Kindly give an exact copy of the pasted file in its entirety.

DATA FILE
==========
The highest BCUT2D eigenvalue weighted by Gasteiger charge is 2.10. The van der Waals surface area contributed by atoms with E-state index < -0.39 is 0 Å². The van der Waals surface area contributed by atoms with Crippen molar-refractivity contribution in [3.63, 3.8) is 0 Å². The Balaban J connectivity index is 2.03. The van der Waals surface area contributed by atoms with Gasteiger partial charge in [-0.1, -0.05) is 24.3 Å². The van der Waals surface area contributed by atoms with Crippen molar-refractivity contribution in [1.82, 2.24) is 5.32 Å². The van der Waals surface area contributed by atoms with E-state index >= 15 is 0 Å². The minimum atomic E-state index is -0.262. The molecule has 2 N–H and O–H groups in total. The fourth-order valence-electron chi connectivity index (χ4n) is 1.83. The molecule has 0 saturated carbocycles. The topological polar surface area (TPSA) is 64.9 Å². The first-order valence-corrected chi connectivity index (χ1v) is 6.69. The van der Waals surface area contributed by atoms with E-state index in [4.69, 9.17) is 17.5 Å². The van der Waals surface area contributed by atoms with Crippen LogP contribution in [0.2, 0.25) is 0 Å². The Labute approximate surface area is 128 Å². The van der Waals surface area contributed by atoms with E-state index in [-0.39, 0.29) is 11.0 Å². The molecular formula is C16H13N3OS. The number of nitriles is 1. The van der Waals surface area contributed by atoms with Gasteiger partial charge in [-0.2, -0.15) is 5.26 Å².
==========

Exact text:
The highest BCUT2D eigenvalue weighted by Gasteiger charge is 2.10. The van der Waals surface area contributed by atoms with E-state index < -0.39 is 0 Å². The van der Waals surface area contributed by atoms with Crippen molar-refractivity contribution in [3.63, 3.8) is 0 Å². The Balaban J connectivity index is 2.03. The van der Waals surface area contributed by atoms with Gasteiger partial charge in [-0.1, -0.05) is 24.3 Å². The van der Waals surface area contributed by atoms with Crippen molar-refractivity contribution in [1.82, 2.24) is 5.32 Å². The van der Waals surface area contributed by atoms with E-state index >= 15 is 0 Å². The minimum atomic E-state index is -0.262. The molecule has 2 N–H and O–H groups in total. The fourth-order valence-electron chi connectivity index (χ4n) is 1.83. The molecule has 0 saturated carbocycles. The topological polar surface area (TPSA) is 64.9 Å². The first-order valence-corrected chi connectivity index (χ1v) is 6.69. The van der Waals surface area contributed by atoms with E-state index in [4.69, 9.17) is 17.5 Å². The van der Waals surface area contributed by atoms with Crippen LogP contribution in [0.2, 0.25) is 0 Å². The Labute approximate surface area is 128 Å². The van der Waals surface area contributed by atoms with E-state index in [-0.39, 0.29) is 11.0 Å². The molecular formula is C16H13N3OS. The number of nitriles is 1. The van der Waals surface area contributed by atoms with Gasteiger partial charge in [-0.2, -0.15) is 5.26 Å².